I am going to make my position on this very clear from the outset… Don’t do it!!!
This is perhaps one of the worst trends I see happening in research in recent years. As it becomes easier to do research for low cost (Surveymonkey etc) I see lots of organisations running sub-standard research.Not only does this devalue research as a whole (that is, respondents who receive poorly designed surveys develop cynical views towards participating in research), it results in organisations making decisions based on unsound data. This has dire ramifications both for the future of social research (as a way to provide the community with an avenue to have their say on important issues concerning them) but also on the functioning of businesses who make important decisions based on poor data.Some of the most common cost-cutting mistakes I see are:
- Conducting surveys in-house without the expertise to adequately design questionnaires/methodology or analyse findings. This is a particular challenge for the industry today as commissioning a research company to conduct research is often prohibitively expensive, while many organisations are required to undertake research to meet funding / board obligations. Furthermore, research is usually the first item to be reduced or removed to meet budgets, whilst the requirement for delivering evidence of progress remains.
- Survey Monkey (or similar). I cannot express enough how dangerous Survey Monkey is to the research industry, and for organisations who use it without utilizing any expertise in research design. It has made it incredible easy for anyone to run a survey without the need for any knowledge on how to design questions or indeed even reach a representative target market.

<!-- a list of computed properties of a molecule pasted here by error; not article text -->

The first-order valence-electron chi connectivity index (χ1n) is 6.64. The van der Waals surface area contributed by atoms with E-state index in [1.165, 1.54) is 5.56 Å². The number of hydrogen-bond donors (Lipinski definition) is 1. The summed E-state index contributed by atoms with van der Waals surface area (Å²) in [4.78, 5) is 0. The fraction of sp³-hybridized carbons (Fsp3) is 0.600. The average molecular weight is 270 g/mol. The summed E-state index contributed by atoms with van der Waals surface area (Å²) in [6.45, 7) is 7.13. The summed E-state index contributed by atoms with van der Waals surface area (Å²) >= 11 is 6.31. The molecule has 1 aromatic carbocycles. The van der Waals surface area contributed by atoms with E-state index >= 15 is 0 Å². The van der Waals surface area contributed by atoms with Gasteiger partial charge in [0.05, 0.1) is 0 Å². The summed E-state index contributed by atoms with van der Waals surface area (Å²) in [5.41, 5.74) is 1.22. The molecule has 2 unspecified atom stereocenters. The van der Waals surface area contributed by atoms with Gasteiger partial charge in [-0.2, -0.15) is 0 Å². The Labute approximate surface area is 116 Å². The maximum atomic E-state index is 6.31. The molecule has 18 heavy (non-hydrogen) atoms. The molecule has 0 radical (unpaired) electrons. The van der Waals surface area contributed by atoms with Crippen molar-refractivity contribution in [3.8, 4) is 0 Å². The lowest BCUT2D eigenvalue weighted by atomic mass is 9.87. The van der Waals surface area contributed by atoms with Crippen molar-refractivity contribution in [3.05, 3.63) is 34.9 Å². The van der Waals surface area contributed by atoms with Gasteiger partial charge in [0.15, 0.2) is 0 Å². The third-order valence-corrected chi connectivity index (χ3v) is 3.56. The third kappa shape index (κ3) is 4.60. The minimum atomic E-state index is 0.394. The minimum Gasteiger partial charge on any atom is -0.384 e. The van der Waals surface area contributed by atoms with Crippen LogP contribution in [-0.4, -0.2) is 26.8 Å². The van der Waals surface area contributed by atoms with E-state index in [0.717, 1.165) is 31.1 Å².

- Combining two surveys together to reduce administration costs, resulting in prohibitively long surveys (some more than 100 questions!!). This affects response rates (reducing representativeness) and also the accuracy of results in the later questions within the survey (response fatigue).
- Long barrages of statements to be rated to reduce survey length. In a telephone survey environment, this is both taxing on the interviewer and the respondent; and in a self-completion environment (online or paper based) there is a risk of ‘skimming’ (that is, people just circling the same option, or random options, for each statement just to complete the question – there are methods to identify and remove people who are doing this, but that is for another post).
- Using poor respondent sourcing methodology. This is an item for its own post later, but the two cheapest options at present are using online research panels and random digit dialling (RDD) landlines. Online research panels are self-selected (people choose to join) and are populated with professional respondents (people who conduct lots of surveys, and therefore not necessarily typical of the general population). In Australia, recruiting survey respondents using random digit dial landline numbers, or White Pages listing (including listed mobiles) will not achieve a representative sample. Less than half of adults under the age of 40 years have a landline telephone, and less than 8% of mobile telephones are listed in the White Pages (mostly trades businesses). Unfortunately using mobile phone RDD in Australia is not feasible unless it is a national survey as mobile phone numbers are not assigned by region, and screening for the defined region would result in a very low response rate, and consequently high cost.